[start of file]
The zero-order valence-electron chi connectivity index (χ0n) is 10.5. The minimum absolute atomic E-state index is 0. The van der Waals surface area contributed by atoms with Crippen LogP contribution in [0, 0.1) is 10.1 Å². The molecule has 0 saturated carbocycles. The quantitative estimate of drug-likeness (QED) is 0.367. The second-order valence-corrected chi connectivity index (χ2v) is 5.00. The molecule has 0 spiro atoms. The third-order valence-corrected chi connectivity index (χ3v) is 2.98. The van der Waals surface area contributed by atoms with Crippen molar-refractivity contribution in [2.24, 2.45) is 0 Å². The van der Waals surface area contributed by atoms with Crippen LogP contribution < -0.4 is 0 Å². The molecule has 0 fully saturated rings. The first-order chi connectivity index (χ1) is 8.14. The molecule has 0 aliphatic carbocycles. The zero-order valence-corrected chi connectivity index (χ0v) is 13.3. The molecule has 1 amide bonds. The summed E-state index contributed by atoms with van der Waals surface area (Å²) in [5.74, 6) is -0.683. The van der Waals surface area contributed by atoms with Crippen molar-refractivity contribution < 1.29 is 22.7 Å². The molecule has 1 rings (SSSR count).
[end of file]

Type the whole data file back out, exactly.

The zero-order valence-electron chi connectivity index (χ0n) is 10.5. The minimum absolute atomic E-state index is 0. The van der Waals surface area contributed by atoms with Crippen LogP contribution in [0, 0.1) is 10.1 Å². The molecule has 0 saturated carbocycles. The quantitative estimate of drug-likeness (QED) is 0.367. The second-order valence-corrected chi connectivity index (χ2v) is 5.00. The molecule has 0 spiro atoms. The third-order valence-corrected chi connectivity index (χ3v) is 2.98. The van der Waals surface area contributed by atoms with Crippen molar-refractivity contribution in [2.24, 2.45) is 0 Å². The van der Waals surface area contributed by atoms with Crippen LogP contribution < -0.4 is 0 Å². The molecule has 0 fully saturated rings. The first-order chi connectivity index (χ1) is 8.14. The molecule has 0 aliphatic carbocycles. The zero-order valence-corrected chi connectivity index (χ0v) is 13.3. The molecule has 1 amide bonds. The summed E-state index contributed by atoms with van der Waals surface area (Å²) in [5.74, 6) is -0.683. The van der Waals surface area contributed by atoms with Crippen molar-refractivity contribution < 1.29 is 22.7 Å². The molecule has 1 rings (SSSR count).